Demi Lovato Reflects on Year Since Hospitalization at Teen Vogue Summit in L.A.
Demi Lovato broke her silence in her first interview since she was hospitalized for an apparent drug overdose in July 2018.
At the Teen Vogue Summit in Los Angeles on Saturday (Nov. 2), Lovato told the crowd that she has learned from her experiences over the past year and has "never been more in tune with who I am than where I'm at today."
She started by acknowledging she was "a little nervous" for her "first public thing back," and explained that "I've changed a lot. I've gone through a lot." The singer would go on to speak about her new music, the process of loving her body and her new outlook on life and fame.
One thing she’s learning about is how to handle the online critics. "What a lot of people don't realize is that I'm actually an extremely sensitive person," Lovato said. "I am human, so be easy on me. And I'm so tired of pretending like I'm not human. That's one thing that I won't do anymore. When you say stuff, it affects me. I'm human. I try not to look, but I see it."
When asked what she sees when she looks in the mirror now, Lovato said, "I see someone that's overcome a lot."
She continued, "I genuinely see a fighter. I don't see a championship winner in there, but I see a fighter and I see someone that's going to continue to fight no matter [what] challenges are thrown their way."
"Genuinely I just want people to remember that I'm a singer," added the "Sorry Not Sorry" star. "I think that a lot of the things I've been through kind of outshined my successes in the music industry or acting now. I just want people to remember that that's what I want to give to the world so please focus on that and not the other things."
She thinks "everyone's so quick to cancel everybody and I'm really really tired of it, to be honest. People just make mistakes."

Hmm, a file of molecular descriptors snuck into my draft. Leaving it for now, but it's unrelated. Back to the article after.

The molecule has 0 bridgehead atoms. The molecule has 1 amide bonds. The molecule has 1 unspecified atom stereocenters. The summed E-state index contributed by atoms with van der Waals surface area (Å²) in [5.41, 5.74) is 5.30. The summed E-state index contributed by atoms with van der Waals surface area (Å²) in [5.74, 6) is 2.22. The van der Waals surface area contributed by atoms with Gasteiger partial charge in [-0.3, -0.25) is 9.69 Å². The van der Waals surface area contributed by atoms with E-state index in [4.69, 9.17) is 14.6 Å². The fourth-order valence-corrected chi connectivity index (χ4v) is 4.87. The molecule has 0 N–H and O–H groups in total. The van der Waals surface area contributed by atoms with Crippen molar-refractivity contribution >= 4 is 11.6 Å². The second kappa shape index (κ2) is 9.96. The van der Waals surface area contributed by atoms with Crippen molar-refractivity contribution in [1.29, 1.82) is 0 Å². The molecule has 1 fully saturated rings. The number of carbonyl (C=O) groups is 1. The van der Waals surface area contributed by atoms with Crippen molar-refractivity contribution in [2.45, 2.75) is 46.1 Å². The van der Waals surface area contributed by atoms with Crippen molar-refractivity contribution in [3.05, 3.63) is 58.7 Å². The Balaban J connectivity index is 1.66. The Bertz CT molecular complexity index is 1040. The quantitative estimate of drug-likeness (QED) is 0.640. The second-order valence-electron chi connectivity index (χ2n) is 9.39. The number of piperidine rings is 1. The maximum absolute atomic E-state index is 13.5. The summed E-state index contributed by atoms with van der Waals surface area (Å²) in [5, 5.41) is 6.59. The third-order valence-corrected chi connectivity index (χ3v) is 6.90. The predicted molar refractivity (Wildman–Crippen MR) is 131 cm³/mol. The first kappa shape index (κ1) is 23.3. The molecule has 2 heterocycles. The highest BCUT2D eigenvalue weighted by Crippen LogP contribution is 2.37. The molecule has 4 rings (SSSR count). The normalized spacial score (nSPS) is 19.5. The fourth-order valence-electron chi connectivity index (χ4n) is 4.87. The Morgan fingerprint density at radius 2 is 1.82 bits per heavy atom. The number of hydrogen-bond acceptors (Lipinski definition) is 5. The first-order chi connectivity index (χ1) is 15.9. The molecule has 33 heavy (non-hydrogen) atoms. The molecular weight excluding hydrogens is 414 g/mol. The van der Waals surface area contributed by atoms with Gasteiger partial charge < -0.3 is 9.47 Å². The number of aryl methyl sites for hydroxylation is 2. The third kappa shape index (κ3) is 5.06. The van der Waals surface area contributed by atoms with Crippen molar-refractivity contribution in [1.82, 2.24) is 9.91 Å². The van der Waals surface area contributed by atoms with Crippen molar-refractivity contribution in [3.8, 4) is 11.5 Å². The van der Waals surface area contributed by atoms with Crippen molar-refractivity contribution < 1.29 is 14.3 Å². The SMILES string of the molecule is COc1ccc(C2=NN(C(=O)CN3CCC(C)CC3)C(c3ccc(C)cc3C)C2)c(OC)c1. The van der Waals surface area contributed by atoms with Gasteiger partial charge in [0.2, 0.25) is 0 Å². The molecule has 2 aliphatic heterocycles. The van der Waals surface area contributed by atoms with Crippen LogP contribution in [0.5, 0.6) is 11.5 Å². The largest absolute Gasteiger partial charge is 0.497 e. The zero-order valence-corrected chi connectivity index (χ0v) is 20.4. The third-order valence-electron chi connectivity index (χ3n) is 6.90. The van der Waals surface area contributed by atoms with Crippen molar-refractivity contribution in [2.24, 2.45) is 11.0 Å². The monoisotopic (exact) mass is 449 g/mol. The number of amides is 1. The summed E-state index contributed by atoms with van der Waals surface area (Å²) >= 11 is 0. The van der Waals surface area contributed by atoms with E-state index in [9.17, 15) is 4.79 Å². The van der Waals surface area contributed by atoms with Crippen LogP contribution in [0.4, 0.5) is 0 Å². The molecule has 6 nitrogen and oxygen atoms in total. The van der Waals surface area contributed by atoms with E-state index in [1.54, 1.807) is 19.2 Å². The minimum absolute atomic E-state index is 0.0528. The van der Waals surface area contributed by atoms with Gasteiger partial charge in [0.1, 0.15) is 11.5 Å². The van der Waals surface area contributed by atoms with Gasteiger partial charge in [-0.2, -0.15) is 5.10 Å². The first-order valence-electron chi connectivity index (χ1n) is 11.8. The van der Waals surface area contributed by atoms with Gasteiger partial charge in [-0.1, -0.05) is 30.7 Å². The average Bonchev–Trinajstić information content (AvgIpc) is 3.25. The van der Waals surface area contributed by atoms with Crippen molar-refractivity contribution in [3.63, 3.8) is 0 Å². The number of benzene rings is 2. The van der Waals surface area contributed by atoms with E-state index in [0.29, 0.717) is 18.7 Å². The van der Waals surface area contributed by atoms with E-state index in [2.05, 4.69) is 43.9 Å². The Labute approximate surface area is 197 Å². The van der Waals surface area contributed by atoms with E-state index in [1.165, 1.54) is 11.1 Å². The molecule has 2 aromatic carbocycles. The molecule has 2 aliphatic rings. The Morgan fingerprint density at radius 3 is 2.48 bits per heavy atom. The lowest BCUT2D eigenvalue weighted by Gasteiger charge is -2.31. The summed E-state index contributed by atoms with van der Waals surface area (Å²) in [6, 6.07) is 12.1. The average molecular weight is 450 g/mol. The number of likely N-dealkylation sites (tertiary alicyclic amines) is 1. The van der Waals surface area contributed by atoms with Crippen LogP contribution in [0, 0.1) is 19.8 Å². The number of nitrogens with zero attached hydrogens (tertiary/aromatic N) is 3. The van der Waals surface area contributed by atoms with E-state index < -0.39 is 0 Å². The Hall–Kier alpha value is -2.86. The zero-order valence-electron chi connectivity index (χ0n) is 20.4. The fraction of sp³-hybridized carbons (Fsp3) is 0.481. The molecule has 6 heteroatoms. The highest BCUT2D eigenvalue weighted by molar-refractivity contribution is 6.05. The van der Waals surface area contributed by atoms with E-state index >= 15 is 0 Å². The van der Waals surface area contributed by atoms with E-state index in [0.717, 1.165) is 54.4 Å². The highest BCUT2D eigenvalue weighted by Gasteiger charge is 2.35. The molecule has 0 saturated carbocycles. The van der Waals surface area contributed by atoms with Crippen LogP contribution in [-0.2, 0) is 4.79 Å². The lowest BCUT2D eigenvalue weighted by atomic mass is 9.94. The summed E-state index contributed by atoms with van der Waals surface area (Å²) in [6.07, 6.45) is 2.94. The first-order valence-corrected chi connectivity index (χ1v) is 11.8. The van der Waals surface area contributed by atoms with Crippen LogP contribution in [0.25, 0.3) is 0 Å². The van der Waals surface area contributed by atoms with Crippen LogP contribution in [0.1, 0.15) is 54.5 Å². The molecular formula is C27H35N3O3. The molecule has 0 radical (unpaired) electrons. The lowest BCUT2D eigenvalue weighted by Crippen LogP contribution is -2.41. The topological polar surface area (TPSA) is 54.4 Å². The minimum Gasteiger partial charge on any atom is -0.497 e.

The 27-year-old explained that she is making her comeback and has plans to release music and acting projects.
"I have new music coming," she told the screaming crowd, before teasing, "I didn't say when." She said, "It's important to remember that I am so cautious this time around of jumping back into things. I've really decided to take my time with things, so when the time is right to release new music, I will put it out there. … I am dying to release new music."
She’ll also appear in David Dobkin’s comedy Eurovision in 2020 and on a forthcoming episode of Will & Grace.
Lovato later reflected on the start of her career and the pressures that come with fame.
“Of course when you're seven or eight years old, and you say, 'Do you want to be an actress or a singer?' You're like, 'Yeah put me on stage.' And you aren't even old enough to understand the consequences that come with fame. And yes fame is a privilege. It gets you a lot of things that you don't normally get but there are downsides to it," Lovato said. "It's important to remember those downsides when you're making that choice for the rest of your life because once you're famous you can't not be famous anymore. … I wish I would have known that as a child."
But Lovato said she doesn’t have regrets about her career path: "I wouldn't change the direction of my life for anything. … I would never regret anything. I love the person that I am today.”
Another lesson she’s learned in the past year is about body acceptance, which she clarified is different than body positivity.
"Whenever I was in the gym over the past couple years, I was doing it to a very unhealthy extreme. I think that's what led me down a darker path," Lovato said. "For me, embracing my body the way that it is naturally was the reason why I took the month of October off from the gym."
"A huge thing for me has been body acceptance. I feel like something that is not really spoken about a lot is body acceptance. We hear the terms ‘body positivity’ all the time but to be honest, I don't always feel positive about my body. Sometimes I look in the mirror and I'm like, 'Oh I do not like what I see.' But in those moments, I don't sit there and dwell on it. I also don't lie to myself," she said. "I used to look in the mirror and I used to be like 'I love my body. You're beautifully and wonderfully made.' But the thing was, I didn't believe it so then I just would resent it. And every time I would say it, I would be like 'You're lying to yourself.'"
Over the past six to nine months, Lovato has come to "be okay" with her appearance. “I don't have to lie to myself and tell myself that I have this amazing body. It's like, if I don't feel it, I don't have to say that. All I have to say is I'm healthy. In that statement, I express gratitude and I express I am grateful for my strength.”
This article originally appeared on The Hollywood Reporter.